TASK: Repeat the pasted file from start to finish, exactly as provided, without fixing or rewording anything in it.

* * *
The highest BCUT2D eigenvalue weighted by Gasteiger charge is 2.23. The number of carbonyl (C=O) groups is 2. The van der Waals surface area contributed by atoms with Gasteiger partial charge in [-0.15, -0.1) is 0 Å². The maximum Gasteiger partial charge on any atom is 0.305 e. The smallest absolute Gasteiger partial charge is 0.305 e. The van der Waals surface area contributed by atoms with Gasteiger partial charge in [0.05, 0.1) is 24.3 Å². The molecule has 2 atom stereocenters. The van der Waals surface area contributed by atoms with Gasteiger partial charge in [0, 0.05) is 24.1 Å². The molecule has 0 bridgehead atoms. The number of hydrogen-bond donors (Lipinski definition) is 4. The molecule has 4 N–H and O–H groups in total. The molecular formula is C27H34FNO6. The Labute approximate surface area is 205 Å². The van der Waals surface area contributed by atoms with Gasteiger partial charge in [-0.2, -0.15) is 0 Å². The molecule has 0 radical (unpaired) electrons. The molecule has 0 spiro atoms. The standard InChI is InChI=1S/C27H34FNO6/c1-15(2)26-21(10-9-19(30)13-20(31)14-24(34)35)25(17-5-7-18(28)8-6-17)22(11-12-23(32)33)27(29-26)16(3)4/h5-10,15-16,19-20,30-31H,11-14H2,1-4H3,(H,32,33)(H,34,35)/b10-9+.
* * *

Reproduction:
The highest BCUT2D eigenvalue weighted by Gasteiger charge is 2.23. The number of carbonyl (C=O) groups is 2. The van der Waals surface area contributed by atoms with Gasteiger partial charge in [-0.15, -0.1) is 0 Å². The maximum Gasteiger partial charge on any atom is 0.305 e. The smallest absolute Gasteiger partial charge is 0.305 e. The van der Waals surface area contributed by atoms with Gasteiger partial charge in [0.05, 0.1) is 24.3 Å². The molecule has 2 atom stereocenters. The van der Waals surface area contributed by atoms with Gasteiger partial charge in [0, 0.05) is 24.1 Å². The molecule has 0 bridgehead atoms. The number of hydrogen-bond donors (Lipinski definition) is 4. The molecule has 4 N–H and O–H groups in total. The molecular formula is C27H34FNO6. The Labute approximate surface area is 205 Å². The van der Waals surface area contributed by atoms with Gasteiger partial charge in [-0.2, -0.15) is 0 Å². The molecule has 0 radical (unpaired) electrons. The molecule has 0 spiro atoms. The standard InChI is InChI=1S/C27H34FNO6/c1-15(2)26-21(10-9-19(30)13-20(31)14-24(34)35)25(17-5-7-18(28)8-6-17)22(11-12-23(32)33)27(29-26)16(3)4/h5-10,15-16,19-20,30-31H,11-14H2,1-4H3,(H,32,33)(H,34,35)/b10-9+.